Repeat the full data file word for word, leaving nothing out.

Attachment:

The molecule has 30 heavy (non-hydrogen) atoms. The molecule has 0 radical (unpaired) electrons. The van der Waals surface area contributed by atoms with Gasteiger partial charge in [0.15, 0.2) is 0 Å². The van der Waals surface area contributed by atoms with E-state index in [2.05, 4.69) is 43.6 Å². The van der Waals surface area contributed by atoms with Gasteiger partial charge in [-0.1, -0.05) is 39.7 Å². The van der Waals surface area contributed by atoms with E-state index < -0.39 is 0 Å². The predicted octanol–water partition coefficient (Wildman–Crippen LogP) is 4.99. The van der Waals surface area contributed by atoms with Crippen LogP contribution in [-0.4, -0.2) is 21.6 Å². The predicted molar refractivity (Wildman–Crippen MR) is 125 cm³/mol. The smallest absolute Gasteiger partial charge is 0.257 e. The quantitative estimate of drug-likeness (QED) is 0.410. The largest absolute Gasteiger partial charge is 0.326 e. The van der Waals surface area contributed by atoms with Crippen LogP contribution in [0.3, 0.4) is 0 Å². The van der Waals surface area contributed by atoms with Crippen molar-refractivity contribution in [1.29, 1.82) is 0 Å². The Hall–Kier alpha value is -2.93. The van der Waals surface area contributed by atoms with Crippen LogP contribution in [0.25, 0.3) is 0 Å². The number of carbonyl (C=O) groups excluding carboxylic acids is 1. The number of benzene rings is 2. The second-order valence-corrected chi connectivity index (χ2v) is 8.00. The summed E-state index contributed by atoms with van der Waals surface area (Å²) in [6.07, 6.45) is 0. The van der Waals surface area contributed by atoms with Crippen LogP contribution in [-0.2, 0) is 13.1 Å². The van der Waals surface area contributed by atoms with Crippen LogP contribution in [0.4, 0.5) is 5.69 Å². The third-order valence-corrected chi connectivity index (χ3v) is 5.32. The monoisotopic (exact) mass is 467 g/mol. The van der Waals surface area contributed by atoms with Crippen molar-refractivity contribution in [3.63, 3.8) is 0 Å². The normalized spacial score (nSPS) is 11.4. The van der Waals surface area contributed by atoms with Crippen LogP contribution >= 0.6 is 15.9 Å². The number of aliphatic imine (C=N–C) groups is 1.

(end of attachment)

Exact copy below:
The molecule has 30 heavy (non-hydrogen) atoms. The molecule has 0 radical (unpaired) electrons. The van der Waals surface area contributed by atoms with Gasteiger partial charge in [0.15, 0.2) is 0 Å². The van der Waals surface area contributed by atoms with E-state index in [2.05, 4.69) is 43.6 Å². The van der Waals surface area contributed by atoms with Gasteiger partial charge in [-0.1, -0.05) is 39.7 Å². The van der Waals surface area contributed by atoms with E-state index < -0.39 is 0 Å². The predicted octanol–water partition coefficient (Wildman–Crippen LogP) is 4.99. The van der Waals surface area contributed by atoms with Crippen LogP contribution in [-0.4, -0.2) is 21.6 Å². The predicted molar refractivity (Wildman–Crippen MR) is 125 cm³/mol. The smallest absolute Gasteiger partial charge is 0.257 e. The quantitative estimate of drug-likeness (QED) is 0.410. The largest absolute Gasteiger partial charge is 0.326 e. The van der Waals surface area contributed by atoms with Crippen LogP contribution in [0.3, 0.4) is 0 Å². The van der Waals surface area contributed by atoms with Crippen molar-refractivity contribution in [1.29, 1.82) is 0 Å². The Hall–Kier alpha value is -2.93. The van der Waals surface area contributed by atoms with Crippen LogP contribution in [0.25, 0.3) is 0 Å². The number of carbonyl (C=O) groups excluding carboxylic acids is 1. The number of benzene rings is 2. The second-order valence-corrected chi connectivity index (χ2v) is 8.00. The summed E-state index contributed by atoms with van der Waals surface area (Å²) in [6.07, 6.45) is 0. The van der Waals surface area contributed by atoms with Crippen LogP contribution in [-0.2, 0) is 13.1 Å². The van der Waals surface area contributed by atoms with Crippen LogP contribution in [0.4, 0.5) is 5.69 Å². The third-order valence-corrected chi connectivity index (χ3v) is 5.32. The monoisotopic (exact) mass is 467 g/mol. The van der Waals surface area contributed by atoms with Crippen molar-refractivity contribution in [3.63, 3.8) is 0 Å². The normalized spacial score (nSPS) is 11.4. The van der Waals surface area contributed by atoms with Crippen LogP contribution >= 0.6 is 15.9 Å². The number of aliphatic imine (C=N–C) groups is 1.